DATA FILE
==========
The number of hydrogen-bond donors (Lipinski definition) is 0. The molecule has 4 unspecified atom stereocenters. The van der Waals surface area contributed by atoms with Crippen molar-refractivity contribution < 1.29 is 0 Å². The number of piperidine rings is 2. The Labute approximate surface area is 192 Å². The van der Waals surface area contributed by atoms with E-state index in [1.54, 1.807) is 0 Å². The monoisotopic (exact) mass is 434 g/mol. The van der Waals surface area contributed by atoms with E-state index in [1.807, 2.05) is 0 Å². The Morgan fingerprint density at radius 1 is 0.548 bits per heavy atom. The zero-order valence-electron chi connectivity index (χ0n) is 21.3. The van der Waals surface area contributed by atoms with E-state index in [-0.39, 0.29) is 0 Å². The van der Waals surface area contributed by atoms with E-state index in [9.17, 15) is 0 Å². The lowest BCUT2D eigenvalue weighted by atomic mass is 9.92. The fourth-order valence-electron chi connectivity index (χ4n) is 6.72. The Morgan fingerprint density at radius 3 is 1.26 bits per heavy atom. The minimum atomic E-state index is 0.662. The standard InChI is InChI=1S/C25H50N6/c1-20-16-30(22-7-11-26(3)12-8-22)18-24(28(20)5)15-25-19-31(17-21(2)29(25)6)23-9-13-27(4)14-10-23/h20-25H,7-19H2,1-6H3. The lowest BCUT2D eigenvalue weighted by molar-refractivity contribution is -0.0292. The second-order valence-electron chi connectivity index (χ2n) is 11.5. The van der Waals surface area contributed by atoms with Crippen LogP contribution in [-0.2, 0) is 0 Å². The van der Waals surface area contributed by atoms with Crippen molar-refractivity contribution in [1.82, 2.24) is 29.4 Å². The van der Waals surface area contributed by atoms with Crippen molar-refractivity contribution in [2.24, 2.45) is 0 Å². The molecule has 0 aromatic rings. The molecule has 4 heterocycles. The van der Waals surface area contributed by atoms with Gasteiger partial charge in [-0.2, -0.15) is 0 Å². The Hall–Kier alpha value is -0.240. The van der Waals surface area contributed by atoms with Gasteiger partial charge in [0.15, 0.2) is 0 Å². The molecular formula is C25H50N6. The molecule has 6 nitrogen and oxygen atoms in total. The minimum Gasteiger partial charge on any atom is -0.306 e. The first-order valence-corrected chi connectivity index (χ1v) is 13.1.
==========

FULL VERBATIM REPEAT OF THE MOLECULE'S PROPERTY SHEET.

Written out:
The number of hydrogen-bond donors (Lipinski definition) is 0. The molecule has 4 unspecified atom stereocenters. The van der Waals surface area contributed by atoms with Crippen molar-refractivity contribution < 1.29 is 0 Å². The number of piperidine rings is 2. The Labute approximate surface area is 192 Å². The van der Waals surface area contributed by atoms with E-state index in [1.54, 1.807) is 0 Å². The monoisotopic (exact) mass is 434 g/mol. The van der Waals surface area contributed by atoms with E-state index in [1.807, 2.05) is 0 Å². The Morgan fingerprint density at radius 1 is 0.548 bits per heavy atom. The zero-order valence-electron chi connectivity index (χ0n) is 21.3. The van der Waals surface area contributed by atoms with E-state index in [-0.39, 0.29) is 0 Å². The van der Waals surface area contributed by atoms with E-state index in [9.17, 15) is 0 Å². The lowest BCUT2D eigenvalue weighted by atomic mass is 9.92. The fourth-order valence-electron chi connectivity index (χ4n) is 6.72. The Morgan fingerprint density at radius 3 is 1.26 bits per heavy atom. The minimum atomic E-state index is 0.662. The standard InChI is InChI=1S/C25H50N6/c1-20-16-30(22-7-11-26(3)12-8-22)18-24(28(20)5)15-25-19-31(17-21(2)29(25)6)23-9-13-27(4)14-10-23/h20-25H,7-19H2,1-6H3. The lowest BCUT2D eigenvalue weighted by molar-refractivity contribution is -0.0292. The second-order valence-electron chi connectivity index (χ2n) is 11.5. The van der Waals surface area contributed by atoms with Crippen LogP contribution in [-0.2, 0) is 0 Å². The van der Waals surface area contributed by atoms with Crippen molar-refractivity contribution in [1.82, 2.24) is 29.4 Å². The van der Waals surface area contributed by atoms with Crippen molar-refractivity contribution in [2.24, 2.45) is 0 Å². The molecule has 0 aromatic rings. The molecule has 4 heterocycles. The van der Waals surface area contributed by atoms with Gasteiger partial charge in [-0.2, -0.15) is 0 Å². The Hall–Kier alpha value is -0.240. The van der Waals surface area contributed by atoms with Gasteiger partial charge in [0.15, 0.2) is 0 Å². The molecular formula is C25H50N6. The molecule has 6 nitrogen and oxygen atoms in total. The minimum Gasteiger partial charge on any atom is -0.306 e. The first-order valence-corrected chi connectivity index (χ1v) is 13.1.